|Title:||Forecasting the U.S. Population with the Gompertz Growth Curve|
|Abstract:||Population forecasts have received a great deal of attention during the past few years. They are widely used for planning and policy purposes. In this paper, the Gompertz growth curve is proposed to forecast the U.S. population. In order to evaluate its forecast error, population estimates from 1890 to 2010 are compared with the corresponding predictions for a variety of launch years, estimation periods, and forecast horizons. Various descriptive measures of these forecast errors are presented and compared with the accuracy of forecasts made with the cohort component method (e.g., the U.S. Census Bureau) and other traditional time series models. These models include quadratic and cubic trends, which were used by statisticians at the end of the 19th century (Pritchett and Stevens). The measures of errors considered are based on the differences between the projected and the actual annual growth rate. It turns out that the forecast accuracies of the models differ greatly. The accuracy of some simple time series models is better than the accuracy of more complex models.|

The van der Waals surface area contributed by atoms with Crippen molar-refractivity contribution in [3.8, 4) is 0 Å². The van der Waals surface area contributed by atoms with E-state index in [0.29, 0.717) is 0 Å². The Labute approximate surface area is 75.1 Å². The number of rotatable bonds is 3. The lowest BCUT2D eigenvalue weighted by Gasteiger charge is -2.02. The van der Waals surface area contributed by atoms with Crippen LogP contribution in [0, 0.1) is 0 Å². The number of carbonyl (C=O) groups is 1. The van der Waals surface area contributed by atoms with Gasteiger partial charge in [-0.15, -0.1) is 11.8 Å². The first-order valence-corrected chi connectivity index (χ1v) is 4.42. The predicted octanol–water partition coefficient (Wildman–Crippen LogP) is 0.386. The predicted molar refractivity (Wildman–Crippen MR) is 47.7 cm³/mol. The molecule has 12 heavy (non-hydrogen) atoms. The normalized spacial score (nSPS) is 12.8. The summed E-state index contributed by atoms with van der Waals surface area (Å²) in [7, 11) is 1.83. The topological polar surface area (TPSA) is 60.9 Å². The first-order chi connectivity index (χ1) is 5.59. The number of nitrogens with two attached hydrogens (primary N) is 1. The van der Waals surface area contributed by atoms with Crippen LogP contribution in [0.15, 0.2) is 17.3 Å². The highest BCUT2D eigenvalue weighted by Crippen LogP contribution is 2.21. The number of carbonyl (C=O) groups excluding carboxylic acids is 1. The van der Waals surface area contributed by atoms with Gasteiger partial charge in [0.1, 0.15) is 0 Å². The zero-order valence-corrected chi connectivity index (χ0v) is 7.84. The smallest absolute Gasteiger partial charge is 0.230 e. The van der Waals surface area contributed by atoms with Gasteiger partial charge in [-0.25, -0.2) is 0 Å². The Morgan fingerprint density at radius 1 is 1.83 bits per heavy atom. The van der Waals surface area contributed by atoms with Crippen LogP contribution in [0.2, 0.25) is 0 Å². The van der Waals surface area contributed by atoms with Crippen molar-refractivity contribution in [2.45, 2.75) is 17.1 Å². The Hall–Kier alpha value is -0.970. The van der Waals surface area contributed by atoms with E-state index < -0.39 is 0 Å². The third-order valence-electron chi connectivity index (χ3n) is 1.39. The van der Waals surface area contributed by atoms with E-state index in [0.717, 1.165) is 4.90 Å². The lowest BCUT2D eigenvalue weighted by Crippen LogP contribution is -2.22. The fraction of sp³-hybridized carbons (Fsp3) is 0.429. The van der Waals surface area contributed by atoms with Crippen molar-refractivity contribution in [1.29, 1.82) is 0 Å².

|Provenance:||American Statistical Association|
|Citation:||JSM Proceedings, Social Statistics Section. Alexandria, VA: American Statistical Association, 2012, 4967-4981|
|Appears in Collections:||Datenanalyse|
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